On Saturday, Jan. 22, the Ohio Redistricting Commission voted 5-2 along party lines to approve an updated state legislative redistricting map that would give Republicans in both the state House and Senate significant majorities.
Ohio’s state legislative district map was originally introduced late last year, when the Ohio House and Senate approved a map that would have given the Republican Party an additional five state House and three state Senate seats. In January, the Ohio Supreme Court struck that map down in a 4-3 decision, deeming it unconstitutional.
“We hold that the plan is invalid because the commission did not attempt to draw a plan that meets the proportionality standard in Article XI, Section 6(B),” Justice Melody Stewart wrote for the majority. “We also conclude that the commission did not attempt to draw a plan that meets the standard in Section 6(A) —that no plan shall be drawn primarily to favor a political party.”
Following the ruling, the redistricting commission was given 10 days to redraw their state legislative map.
Ohio’s redrawn congressional district map, approved by the Ohio State Legislature late last year, was also struck down by the Ohio Supreme Court. The map would have removed two of Ohio’s Democratic U.S. House seats, giving the GOP a 13-2 advantage in Congress. They also reduced the overall number of U.S. Congressional districts the state has from 16 to 15, meaning at least one incumbent would have lost their seat. In its 4-3 decision, the Ohio Supreme Court struck the proposed map down, claiming it unduly favored the Republican Party and violated a 2018 amendment to the Ohio Constitution aimed at inhibiting partisan gerrymandering in the state.
That redesigned congressional map would likely change the landscape for Ohio’s U.S. House seats, which would primarily affect the districts in which two incumbents will need to face off against each other to fill one seat in the upcoming midterms.
The new state legislative maps approved on Saturday still significantly favor Republicans. The plan gives Ohio State House Republicans a 15-seat advantage with a 57-42 seat breakdown, and State Senate Republicans a 17-seat advantage with a 20-13 seat breakdown. Since the plans were approved along party lines by the commission’s three Republicans, the new maps will only last four years.
“For Knox County voters, the commission’s January 2022 map is identical to the September 2021 map,” Professor of Political Science and Associate Director of Kenyon’s Center for the Study of American Democracy (CSAD) Nancy Powers wrote in an email to the Collegian. Knox County is currently part of Ohio District 68, which Powers noted includes an affluent, suburban area on the northeast edge of the Columbus metro area where the district’s Republican State Rep. Rick Carfagna lives.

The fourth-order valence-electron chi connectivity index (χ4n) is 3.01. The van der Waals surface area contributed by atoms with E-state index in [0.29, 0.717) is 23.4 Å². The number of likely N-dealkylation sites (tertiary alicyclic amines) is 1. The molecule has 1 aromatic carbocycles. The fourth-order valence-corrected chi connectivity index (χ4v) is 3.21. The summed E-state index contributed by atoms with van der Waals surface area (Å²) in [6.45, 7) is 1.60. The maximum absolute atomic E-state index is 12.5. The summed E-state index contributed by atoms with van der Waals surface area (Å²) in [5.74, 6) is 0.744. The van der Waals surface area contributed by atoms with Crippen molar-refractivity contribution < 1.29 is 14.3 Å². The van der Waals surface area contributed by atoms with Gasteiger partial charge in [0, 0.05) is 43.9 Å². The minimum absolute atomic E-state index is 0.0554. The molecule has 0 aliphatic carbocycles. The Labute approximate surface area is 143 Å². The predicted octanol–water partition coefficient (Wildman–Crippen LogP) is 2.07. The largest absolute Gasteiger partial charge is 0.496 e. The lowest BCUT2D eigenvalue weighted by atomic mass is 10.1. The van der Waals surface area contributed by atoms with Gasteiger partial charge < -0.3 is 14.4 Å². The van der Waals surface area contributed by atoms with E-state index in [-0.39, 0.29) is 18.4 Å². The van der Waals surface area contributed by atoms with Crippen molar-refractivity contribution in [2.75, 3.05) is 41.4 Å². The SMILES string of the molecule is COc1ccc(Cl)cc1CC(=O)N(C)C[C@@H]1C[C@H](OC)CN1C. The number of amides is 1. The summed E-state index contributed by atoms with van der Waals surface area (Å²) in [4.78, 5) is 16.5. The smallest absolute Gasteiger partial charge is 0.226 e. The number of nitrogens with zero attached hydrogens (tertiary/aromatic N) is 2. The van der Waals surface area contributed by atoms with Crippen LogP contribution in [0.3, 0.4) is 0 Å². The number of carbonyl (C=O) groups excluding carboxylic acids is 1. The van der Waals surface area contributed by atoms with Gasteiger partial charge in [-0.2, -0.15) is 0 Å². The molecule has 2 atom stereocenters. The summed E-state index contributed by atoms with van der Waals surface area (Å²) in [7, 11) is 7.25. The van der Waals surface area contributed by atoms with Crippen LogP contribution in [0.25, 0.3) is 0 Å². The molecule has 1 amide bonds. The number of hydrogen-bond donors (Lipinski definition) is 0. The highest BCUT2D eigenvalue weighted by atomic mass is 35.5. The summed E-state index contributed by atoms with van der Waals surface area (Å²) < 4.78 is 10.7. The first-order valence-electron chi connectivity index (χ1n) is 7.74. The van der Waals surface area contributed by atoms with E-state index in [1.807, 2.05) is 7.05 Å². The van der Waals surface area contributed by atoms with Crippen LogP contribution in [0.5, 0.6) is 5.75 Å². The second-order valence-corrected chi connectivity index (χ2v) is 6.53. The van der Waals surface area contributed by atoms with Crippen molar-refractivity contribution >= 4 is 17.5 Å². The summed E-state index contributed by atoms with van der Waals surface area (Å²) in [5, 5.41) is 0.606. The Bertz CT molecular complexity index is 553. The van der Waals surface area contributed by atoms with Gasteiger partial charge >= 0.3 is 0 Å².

Powers implied that redistricting would allow Knox County voters to select a representative with whom they have more in common. “That part of the district has little in common with the communities of Knox County. So I think the newly proposed House District 98 complies with the spirit of the constitutional amendment that Ohio voters approved six years ago,” she said.
However, Democratic state legislators remain displeased with the redrawn state maps. In a Columbus Dispatch article, Democrat and Ohio House Minority Leader-elect Allison Russo, Ohio-24, expressed dismay. “It is shameful that we are here again, adopting yet another unconstitutional map in direct contradiction to the Ohio Supreme Court,” she said.
Ohio state Democrats argue that the new maps are not proportional, as they do not align with statewide voting preferences. According to reports, about 54% of Ohio voters prefer GOP candidates, while 46% prefer Democratic candidates.
Professor Powers also noted that the distribution of districts, which favors Republicans by 52 to 42, will also likely fail to meet the Ohio Supreme Court’s order to redraw the districts in alignment with the amendment’s requirement to create proportional representation.
Still, Ohio Republicans, including Gov. Mike DeWine, opined that it would be difficult to draw a map that both respects the Ohio Constitution’s proportionality requirement and obeys the 2018 anti-gerrymandering amendment.
The future of the newly redrawn state legislative and congressional district maps remains uncertain. In the coming days, the Ohio Supreme Court will likely rule on whether or not the maps reapportioning state legislative districts meet the Ohio Constitution’s proportionality standards. The filing date for state-level candidates is Feb. 2, 90 days before the election.
As for the state’s U.S. House district maps, lawmakers have until mid-February to come up with new plans and send them to the Court for review. Candidates for the U.S. House of Representatives are required to file to run by early March.